A special device for endoscopic surgery of lumbar disc herniation

Neurol Res. 1999 Jan;21(1):39-42. doi: 10.1080/01616412.1999.11740889.


We studied the use of an endoscopic technique for lumbar discectomy, the most frequent operation in spinal surgery. Minimal invasive procedures are cost effective and allow earlier resumption of activities, work and sports. Endoscopic procedures have become more frequent in surgery but rarely for spinal surgery. It is sometimes used in the disc itself but not in the spinal canal. The goal of this operation is to reach the disc herniation in the spinal canal through a small incision, using a special device with an endoscope. It is composed of three tubes: one for the endoscope, one for aspiration and the largest one for classical surgical instruments. A protected space is created at one end of the tubes by a special part of the device which looks like a speculum; there is also an included nerve retractor. One hundred patients were operated during the year 1993. In a follow-up, 91 patients were evaluated using Prolo's criteria. The results could be classified as excellent in 78 patients, good in nine and poor in four. Complications were rare: two discitis, four recurrences, one failure. This technique allows a smaller incision, less trauma to lumbar muscles, better identification of deep structures, soft manipulation and better release of neural structures, perfect hemostasis and no drain. Early post-operative mobilization is easy and special wound dressing allows immediate shower and intensive re-education. These excellent results must be confirmed by long term studies; nevertheless this minimal invasive technique can be considered as a safe and effective treatment of the lumbar disc herniation.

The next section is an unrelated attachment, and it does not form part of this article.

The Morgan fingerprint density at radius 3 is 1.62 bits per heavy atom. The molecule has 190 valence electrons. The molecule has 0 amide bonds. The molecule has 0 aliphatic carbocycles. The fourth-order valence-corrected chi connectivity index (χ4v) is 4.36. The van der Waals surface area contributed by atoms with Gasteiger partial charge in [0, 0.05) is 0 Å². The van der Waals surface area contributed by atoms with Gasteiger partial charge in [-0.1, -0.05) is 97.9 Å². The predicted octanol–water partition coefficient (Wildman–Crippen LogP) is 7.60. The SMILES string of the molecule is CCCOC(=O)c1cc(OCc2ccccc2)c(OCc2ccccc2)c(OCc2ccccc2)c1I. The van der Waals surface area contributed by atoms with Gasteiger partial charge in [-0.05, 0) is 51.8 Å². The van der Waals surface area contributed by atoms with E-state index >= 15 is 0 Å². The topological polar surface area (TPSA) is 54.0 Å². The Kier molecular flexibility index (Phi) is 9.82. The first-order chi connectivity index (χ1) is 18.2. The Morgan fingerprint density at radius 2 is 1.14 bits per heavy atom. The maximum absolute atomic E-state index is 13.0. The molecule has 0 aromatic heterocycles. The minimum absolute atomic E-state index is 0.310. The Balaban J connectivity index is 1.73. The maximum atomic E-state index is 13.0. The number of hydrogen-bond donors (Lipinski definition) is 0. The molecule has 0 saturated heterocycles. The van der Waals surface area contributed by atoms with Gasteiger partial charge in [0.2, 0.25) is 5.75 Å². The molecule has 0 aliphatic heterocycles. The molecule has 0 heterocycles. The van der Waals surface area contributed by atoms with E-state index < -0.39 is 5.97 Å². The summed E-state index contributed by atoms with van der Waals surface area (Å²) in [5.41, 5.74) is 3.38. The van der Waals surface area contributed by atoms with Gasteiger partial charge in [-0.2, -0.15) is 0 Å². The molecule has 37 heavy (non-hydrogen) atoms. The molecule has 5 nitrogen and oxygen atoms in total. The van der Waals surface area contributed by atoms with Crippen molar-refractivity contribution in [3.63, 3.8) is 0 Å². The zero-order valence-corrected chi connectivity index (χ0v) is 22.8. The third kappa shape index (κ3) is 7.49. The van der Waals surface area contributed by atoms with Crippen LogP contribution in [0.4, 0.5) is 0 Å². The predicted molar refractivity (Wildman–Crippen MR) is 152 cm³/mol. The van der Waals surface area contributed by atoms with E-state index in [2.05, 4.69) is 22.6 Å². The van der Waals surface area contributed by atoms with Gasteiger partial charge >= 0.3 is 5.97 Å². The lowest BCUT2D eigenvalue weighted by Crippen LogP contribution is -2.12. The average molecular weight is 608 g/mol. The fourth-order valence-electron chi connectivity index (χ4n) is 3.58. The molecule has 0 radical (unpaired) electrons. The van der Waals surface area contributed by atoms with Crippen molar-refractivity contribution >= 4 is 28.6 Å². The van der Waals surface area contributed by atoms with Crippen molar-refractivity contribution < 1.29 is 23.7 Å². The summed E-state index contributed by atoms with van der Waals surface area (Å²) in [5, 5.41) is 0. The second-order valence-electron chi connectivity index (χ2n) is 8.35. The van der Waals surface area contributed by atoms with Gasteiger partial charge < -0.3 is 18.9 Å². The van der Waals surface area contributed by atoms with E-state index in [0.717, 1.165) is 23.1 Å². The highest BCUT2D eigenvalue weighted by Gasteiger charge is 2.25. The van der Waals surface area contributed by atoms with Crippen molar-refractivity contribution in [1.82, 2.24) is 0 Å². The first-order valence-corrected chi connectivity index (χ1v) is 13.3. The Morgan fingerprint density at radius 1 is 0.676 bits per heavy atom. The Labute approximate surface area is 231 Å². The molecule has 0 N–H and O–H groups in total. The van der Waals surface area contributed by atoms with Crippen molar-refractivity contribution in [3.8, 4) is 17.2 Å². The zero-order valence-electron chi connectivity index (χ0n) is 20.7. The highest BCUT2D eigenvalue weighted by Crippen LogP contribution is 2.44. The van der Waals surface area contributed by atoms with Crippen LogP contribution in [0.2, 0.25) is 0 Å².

MeSH terms

  • Adult
  • Aged
  • Endoscopes*
  • Follow-Up Studies
  • Humans
  • Intervertebral Disc Displacement / rehabilitation
  • Intervertebral Disc Displacement / surgery*
  • Lumbar Vertebrae / surgery*
  • Middle Aged
  • Retrospective Studies